This is a talk I gave at UCLA for our first-year communications class. It was inspired by stories I heard from my parents as well as my own personal experience watching my wife go through medical school. You can check out the PowerPoint via SlideShare below.
Libby Zion was an 18-year-old freshman girl who had just started attending college in New York in 1984. She was admitted to the hospital with a high fever, and the only physicians who saw her that night were doctors in training known as residents, who had been working close to 36 hours straight and were busy with dozens of other patients. There were medical errors committed along the way, and within 24 hours of being admitted to the hospital, Libby was dead, and her family was mortified.
Our current system of medical education is extremely suboptimal and urgently needs to change for the benefit of both patients and doctors. Why should you care about this problem that is rarely discussed? Sooner or later, you and your family are bound to get sick, and your lives will be in the hands of physicians out of your control. For instance, I’ve learned from my wife who is a medical student that June is the most dangerous month to go to the hospital because all of the residents and med students are brand new and are getting their first chance to “treat” real patients.
The main counterarguments that aim to keep the medical training system as it is are a tradition of hazing new doctors, keeping costs down by employing fewer doctors, and allowing doctors to have continuity of care for patients without switching off too much, but I will demonstrate from the perspective of patients and doctors that these benefits are not worth their extreme costs. Though some changes have been made to reduce doctor hours to 80 per week with no more than 36 hours in a shift, further changes are still necessary because the problems for patients and doctors remain severe.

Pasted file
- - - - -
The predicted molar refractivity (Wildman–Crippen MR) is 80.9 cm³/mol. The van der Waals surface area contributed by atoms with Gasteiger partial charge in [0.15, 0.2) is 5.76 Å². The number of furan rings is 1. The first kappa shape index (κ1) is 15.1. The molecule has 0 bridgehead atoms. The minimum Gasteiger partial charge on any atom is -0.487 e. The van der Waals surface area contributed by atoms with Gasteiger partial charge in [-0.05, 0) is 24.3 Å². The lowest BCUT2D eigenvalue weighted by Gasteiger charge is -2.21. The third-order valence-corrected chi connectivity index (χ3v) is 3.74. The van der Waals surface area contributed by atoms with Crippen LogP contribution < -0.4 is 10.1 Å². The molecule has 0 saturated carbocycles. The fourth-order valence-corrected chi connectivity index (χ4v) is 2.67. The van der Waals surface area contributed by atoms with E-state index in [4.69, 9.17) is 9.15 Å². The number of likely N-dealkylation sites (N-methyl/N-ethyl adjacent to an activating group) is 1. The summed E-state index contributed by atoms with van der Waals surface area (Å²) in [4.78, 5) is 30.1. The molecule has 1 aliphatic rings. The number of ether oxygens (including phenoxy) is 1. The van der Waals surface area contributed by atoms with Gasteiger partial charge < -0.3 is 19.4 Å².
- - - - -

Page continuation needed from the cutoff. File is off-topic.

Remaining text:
The current medical training system is extremely dangerous for the patients it is ultimately trying to serve. When you consider the biggest causes of death on an annual basis (according to an Institute of Medicine report), the top four are the usual suspects: heart disease, cancer, stroke, and respiratory disease. But what’s shocking is that the fifth worst cause of death is medical errors, accounting for almost 100,000 deaths each year and costing our economy almost $20 billion, more than diabetes and Alzheimer’s. While most of the other causes of death are natural and hard to avoid, medical errors are by definition preventable. Research studies have shown that well-rested residents outperform tired residents on memory skills, interpretation of scans, and monitoring of patients, and doctors attribute more than half of their mistakes to sleep deprivation and having too many other tasks to do.
In addition, a recent study in Nature magazine showed that after 24 hours of wakefulness, cognitive function deteriorates to a level equivalent to having a 0.10 blood alcohol content, 25% higher than the legal limit for driving. If we don’t let people drive their cars at that level, why are we letting them operate on our loved ones?
But driving is not the only serious problem for doctors; in fact, it is just one of several severe risks the current medical education system presents for doctors just like it does for patients. According to an article in Academic Emergency Medicine, ER residents are seven times more likely to have a motor vehicle accident due to falling asleep at the wheel during their residency than before it. Not only are doctors physically in danger with the current system, they are also mentally suffering and losing their caring attitude towards patients. A recent New York Times article compared the suicide rates of doctors with the general population. The article showed that the suicide rate was 40% higher for male doctors and a staggering 130% higher for female doctors than general population. The most concerning piece of evidence, though, related to the training system’s effects on doctors comes from a study that reviewed real journal entries of residents. One journal entry stuck out but was representative of many other entries just like it: “It’s 1:00am, and I'm ready to go to bed when there's a code blue. Probably a nice man with a loving wife and concerned children, but I don't want him to live if it means I don't sleep. I just want to sleep.” It goes without saying that if the sleep deprivation is bringing individuals who swore the Hippocratic Oath to such a desperate, inhumane mental state, something is terribly wrong with the training system.